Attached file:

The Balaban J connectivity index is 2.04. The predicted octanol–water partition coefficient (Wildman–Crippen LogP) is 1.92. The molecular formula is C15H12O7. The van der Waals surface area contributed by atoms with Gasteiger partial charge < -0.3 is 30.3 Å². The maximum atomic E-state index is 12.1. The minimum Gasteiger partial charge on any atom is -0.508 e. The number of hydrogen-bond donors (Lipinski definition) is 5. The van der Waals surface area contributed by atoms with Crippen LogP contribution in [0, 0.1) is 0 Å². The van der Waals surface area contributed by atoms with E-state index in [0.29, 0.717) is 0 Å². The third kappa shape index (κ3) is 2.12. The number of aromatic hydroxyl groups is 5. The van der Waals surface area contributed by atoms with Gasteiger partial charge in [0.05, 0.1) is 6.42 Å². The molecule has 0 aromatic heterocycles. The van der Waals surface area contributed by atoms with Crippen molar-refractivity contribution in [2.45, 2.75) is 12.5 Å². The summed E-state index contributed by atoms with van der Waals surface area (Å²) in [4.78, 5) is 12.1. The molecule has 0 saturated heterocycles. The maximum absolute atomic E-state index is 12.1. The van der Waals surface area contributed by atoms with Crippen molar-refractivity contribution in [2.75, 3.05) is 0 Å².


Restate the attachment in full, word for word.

The Balaban J connectivity index is 2.04. The predicted octanol–water partition coefficient (Wildman–Crippen LogP) is 1.92. The molecular formula is C15H12O7. The van der Waals surface area contributed by atoms with Gasteiger partial charge < -0.3 is 30.3 Å². The maximum atomic E-state index is 12.1. The minimum Gasteiger partial charge on any atom is -0.508 e. The number of hydrogen-bond donors (Lipinski definition) is 5. The van der Waals surface area contributed by atoms with Crippen LogP contribution in [0, 0.1) is 0 Å². The van der Waals surface area contributed by atoms with E-state index in [0.29, 0.717) is 0 Å². The third kappa shape index (κ3) is 2.12. The number of aromatic hydroxyl groups is 5. The van der Waals surface area contributed by atoms with Gasteiger partial charge in [0.05, 0.1) is 6.42 Å². The molecule has 0 aromatic heterocycles. The van der Waals surface area contributed by atoms with Crippen molar-refractivity contribution in [2.45, 2.75) is 12.5 Å². The summed E-state index contributed by atoms with van der Waals surface area (Å²) in [4.78, 5) is 12.1. The molecule has 0 saturated heterocycles. The maximum absolute atomic E-state index is 12.1. The van der Waals surface area contributed by atoms with Crippen molar-refractivity contribution in [2.75, 3.05) is 0 Å².